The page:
One of the hardest parts of bipolar disorder is coming to terms with the mood fluctuations, whether it be from depression to mania.
It’s hard to differentiate what’s really happening and what’s being affected by your mood. You’re not going crazy—you’re just dealing with what’s going on inside your head.
Research suggests that neurotransmitters—chemicals in the brain that help cells communicate with each other—are slightly amiss with people with bipolar disorder. This disruption causes mood swings, which can make them feel like the good or bad feelings will last forever.
As you most likely already know, this isn’t true. The depression and the mania with bipolar disorder don’t last forever. They fluctuate.
Both depression and mania can create difficult feelings and emotions that can seem hard to escape. Depression is often reported as the most difficult aspect of bipolar because the lingering feelings of unhappiness, despair, and disinterest make it completely unbearable compared to the exciting euphoria of mania.
However, both can be dangerous if you lose grip of the fact that the good or bad feelings won’t last. Even without treatment, therapy, and other proactive steps, your brain will automatically pull away from the depths of depression or the highs of mania.
Depression could lead to suicide, and mania could lead to erratic, irresponsible behavior. Both can have lasting, irreversible effects on your life if you give into the notion that there’s no escape from the bad or an end to the good.
The best way to protect yourself is to remind yourself (with the help of your therapist or others) that what you’re going through won’t last.
Here are some tips to help protect yourself from the highest of highs or the lowest of lows:
This is the most important thing you can do. Actions you take during mania or depression can have lasting effects, especially ones you wouldn’t normally make with a clear head.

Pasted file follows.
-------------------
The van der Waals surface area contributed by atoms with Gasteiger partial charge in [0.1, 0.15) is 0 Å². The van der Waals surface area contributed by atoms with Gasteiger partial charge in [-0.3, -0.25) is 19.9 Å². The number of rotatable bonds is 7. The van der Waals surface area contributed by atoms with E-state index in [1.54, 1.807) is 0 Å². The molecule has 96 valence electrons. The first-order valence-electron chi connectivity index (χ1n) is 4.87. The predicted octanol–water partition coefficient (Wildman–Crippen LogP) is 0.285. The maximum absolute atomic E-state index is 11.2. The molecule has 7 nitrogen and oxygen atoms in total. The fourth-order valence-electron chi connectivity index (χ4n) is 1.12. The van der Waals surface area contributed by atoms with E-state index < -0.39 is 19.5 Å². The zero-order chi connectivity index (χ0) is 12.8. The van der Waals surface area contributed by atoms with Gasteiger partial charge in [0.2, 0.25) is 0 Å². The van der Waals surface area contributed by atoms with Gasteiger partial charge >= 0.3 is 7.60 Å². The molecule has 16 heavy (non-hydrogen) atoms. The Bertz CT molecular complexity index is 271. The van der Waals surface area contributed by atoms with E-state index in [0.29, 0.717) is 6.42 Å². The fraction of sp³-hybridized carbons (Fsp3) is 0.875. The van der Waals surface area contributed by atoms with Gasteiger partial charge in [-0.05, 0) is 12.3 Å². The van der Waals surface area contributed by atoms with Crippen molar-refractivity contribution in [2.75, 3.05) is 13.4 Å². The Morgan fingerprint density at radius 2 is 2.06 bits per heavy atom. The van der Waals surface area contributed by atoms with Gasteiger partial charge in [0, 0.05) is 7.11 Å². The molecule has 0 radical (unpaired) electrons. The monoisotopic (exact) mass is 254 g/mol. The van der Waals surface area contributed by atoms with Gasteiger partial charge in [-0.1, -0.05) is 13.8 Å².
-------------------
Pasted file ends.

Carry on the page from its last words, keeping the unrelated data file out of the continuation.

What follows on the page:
Moments filled with high emotions can become intense. The hardest part is removing yourself from the situation and calming down so you can think with a rational, clear head.
Thinking about a situation objectively can help you see where emotion is taking place. This means trying to look at the facts of the situation without imposing your view of them. Here are some questions to ask yourself when viewing a situation:
- What has changed?
- What can I do to make it better?
- If nothing can be done, can I accept it?
- How can I react in a constructive manner?
In moments of distress, talk to someone. This can be a family member or close friend. While you’re talking about your problems, don’t forget to listen to what he or she is telling you. They may have some good advice that can help out your situation.
In moments of extreme distress, calling a professional, such as your therapist or a crisis hotline, may be in order.
If mania is driving you crazy, try doing something physical. Stress and anxiety do a fantastic job of muddling up your head, so getting your heart rate pumping through exercise instead of stress can help you clear your head when things get worrisome.
Exercise is part of a healthy lifestyle, not just for its benefits to the physical body, but it also helps with mental health. It can be an extremely helpful way of getting through a hectic mania, or a good way to boost the feel-good chemicals in your brain during depression.
The time spent exercising can help you clear your head so you don’t rush into a decision you could regret later.